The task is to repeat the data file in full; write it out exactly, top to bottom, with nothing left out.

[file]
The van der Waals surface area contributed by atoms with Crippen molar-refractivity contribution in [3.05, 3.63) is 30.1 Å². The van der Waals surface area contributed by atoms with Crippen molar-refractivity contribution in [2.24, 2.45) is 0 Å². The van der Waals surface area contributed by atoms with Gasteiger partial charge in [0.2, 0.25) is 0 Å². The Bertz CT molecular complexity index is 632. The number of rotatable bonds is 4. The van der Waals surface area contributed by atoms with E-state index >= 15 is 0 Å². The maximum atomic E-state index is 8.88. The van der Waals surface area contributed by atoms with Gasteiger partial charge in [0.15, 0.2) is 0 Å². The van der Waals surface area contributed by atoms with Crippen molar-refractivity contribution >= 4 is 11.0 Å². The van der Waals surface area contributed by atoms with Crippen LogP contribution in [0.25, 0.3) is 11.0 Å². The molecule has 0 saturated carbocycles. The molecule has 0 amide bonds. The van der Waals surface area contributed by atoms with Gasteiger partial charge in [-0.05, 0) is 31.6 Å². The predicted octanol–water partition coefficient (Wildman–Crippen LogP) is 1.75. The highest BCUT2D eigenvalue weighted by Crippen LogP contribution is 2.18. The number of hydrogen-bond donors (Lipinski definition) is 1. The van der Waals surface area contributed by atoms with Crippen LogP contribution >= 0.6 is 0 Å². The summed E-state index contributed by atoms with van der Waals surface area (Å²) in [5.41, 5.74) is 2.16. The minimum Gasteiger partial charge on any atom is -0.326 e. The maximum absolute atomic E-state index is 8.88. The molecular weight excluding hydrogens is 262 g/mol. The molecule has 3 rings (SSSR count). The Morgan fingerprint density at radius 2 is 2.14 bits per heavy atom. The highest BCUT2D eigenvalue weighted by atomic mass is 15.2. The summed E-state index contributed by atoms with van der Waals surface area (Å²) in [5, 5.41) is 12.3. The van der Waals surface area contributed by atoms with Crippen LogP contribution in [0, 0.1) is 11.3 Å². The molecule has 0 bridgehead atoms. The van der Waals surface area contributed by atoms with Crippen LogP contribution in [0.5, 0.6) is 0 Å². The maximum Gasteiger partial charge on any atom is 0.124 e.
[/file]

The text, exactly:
The van der Waals surface area contributed by atoms with Crippen molar-refractivity contribution in [3.05, 3.63) is 30.1 Å². The van der Waals surface area contributed by atoms with Crippen molar-refractivity contribution in [2.24, 2.45) is 0 Å². The van der Waals surface area contributed by atoms with Gasteiger partial charge in [0.2, 0.25) is 0 Å². The Bertz CT molecular complexity index is 632. The number of rotatable bonds is 4. The van der Waals surface area contributed by atoms with E-state index >= 15 is 0 Å². The maximum atomic E-state index is 8.88. The van der Waals surface area contributed by atoms with Gasteiger partial charge in [0.15, 0.2) is 0 Å². The van der Waals surface area contributed by atoms with Crippen molar-refractivity contribution >= 4 is 11.0 Å². The van der Waals surface area contributed by atoms with Crippen LogP contribution in [0.25, 0.3) is 11.0 Å². The molecule has 0 saturated carbocycles. The molecule has 0 amide bonds. The van der Waals surface area contributed by atoms with Gasteiger partial charge in [-0.05, 0) is 31.6 Å². The predicted octanol–water partition coefficient (Wildman–Crippen LogP) is 1.75. The highest BCUT2D eigenvalue weighted by Crippen LogP contribution is 2.18. The number of hydrogen-bond donors (Lipinski definition) is 1. The van der Waals surface area contributed by atoms with Crippen LogP contribution >= 0.6 is 0 Å². The summed E-state index contributed by atoms with van der Waals surface area (Å²) in [5.41, 5.74) is 2.16. The minimum Gasteiger partial charge on any atom is -0.326 e. The maximum absolute atomic E-state index is 8.88. The molecular weight excluding hydrogens is 262 g/mol. The molecule has 3 rings (SSSR count). The Morgan fingerprint density at radius 2 is 2.14 bits per heavy atom. The highest BCUT2D eigenvalue weighted by atomic mass is 15.2. The summed E-state index contributed by atoms with van der Waals surface area (Å²) in [5, 5.41) is 12.3. The van der Waals surface area contributed by atoms with Crippen LogP contribution in [0, 0.1) is 11.3 Å². The molecule has 0 bridgehead atoms. The van der Waals surface area contributed by atoms with Crippen LogP contribution in [0.5, 0.6) is 0 Å². The maximum Gasteiger partial charge on any atom is 0.124 e.